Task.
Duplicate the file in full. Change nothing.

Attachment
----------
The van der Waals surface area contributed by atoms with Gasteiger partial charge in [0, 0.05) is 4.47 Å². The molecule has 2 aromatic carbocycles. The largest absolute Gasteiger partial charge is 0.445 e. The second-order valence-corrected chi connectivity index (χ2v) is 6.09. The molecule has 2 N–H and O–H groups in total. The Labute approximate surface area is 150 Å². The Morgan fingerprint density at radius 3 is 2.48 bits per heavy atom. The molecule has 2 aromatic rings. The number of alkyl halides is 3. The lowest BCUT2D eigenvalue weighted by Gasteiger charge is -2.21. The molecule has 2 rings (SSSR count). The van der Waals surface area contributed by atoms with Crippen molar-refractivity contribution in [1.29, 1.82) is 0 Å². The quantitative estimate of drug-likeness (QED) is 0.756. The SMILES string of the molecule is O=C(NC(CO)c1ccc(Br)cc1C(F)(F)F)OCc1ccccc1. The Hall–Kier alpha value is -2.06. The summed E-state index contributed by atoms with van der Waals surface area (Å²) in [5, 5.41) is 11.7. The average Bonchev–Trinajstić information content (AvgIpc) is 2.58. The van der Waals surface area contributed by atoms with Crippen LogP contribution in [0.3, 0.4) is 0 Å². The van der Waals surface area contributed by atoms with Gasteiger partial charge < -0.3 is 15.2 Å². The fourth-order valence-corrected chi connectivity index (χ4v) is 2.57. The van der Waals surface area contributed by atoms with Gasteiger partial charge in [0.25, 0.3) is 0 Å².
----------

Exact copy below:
The van der Waals surface area contributed by atoms with Gasteiger partial charge in [0, 0.05) is 4.47 Å². The molecule has 2 aromatic carbocycles. The largest absolute Gasteiger partial charge is 0.445 e. The second-order valence-corrected chi connectivity index (χ2v) is 6.09. The molecule has 2 N–H and O–H groups in total. The Labute approximate surface area is 150 Å². The Morgan fingerprint density at radius 3 is 2.48 bits per heavy atom. The molecule has 2 aromatic rings. The number of alkyl halides is 3. The lowest BCUT2D eigenvalue weighted by Gasteiger charge is -2.21. The molecule has 2 rings (SSSR count). The van der Waals surface area contributed by atoms with Crippen molar-refractivity contribution in [1.29, 1.82) is 0 Å². The quantitative estimate of drug-likeness (QED) is 0.756. The SMILES string of the molecule is O=C(NC(CO)c1ccc(Br)cc1C(F)(F)F)OCc1ccccc1. The Hall–Kier alpha value is -2.06. The summed E-state index contributed by atoms with van der Waals surface area (Å²) in [5, 5.41) is 11.7. The average Bonchev–Trinajstić information content (AvgIpc) is 2.58. The van der Waals surface area contributed by atoms with Crippen LogP contribution in [0.3, 0.4) is 0 Å². The van der Waals surface area contributed by atoms with Gasteiger partial charge < -0.3 is 15.2 Å². The fourth-order valence-corrected chi connectivity index (χ4v) is 2.57. The van der Waals surface area contributed by atoms with Gasteiger partial charge in [0.25, 0.3) is 0 Å².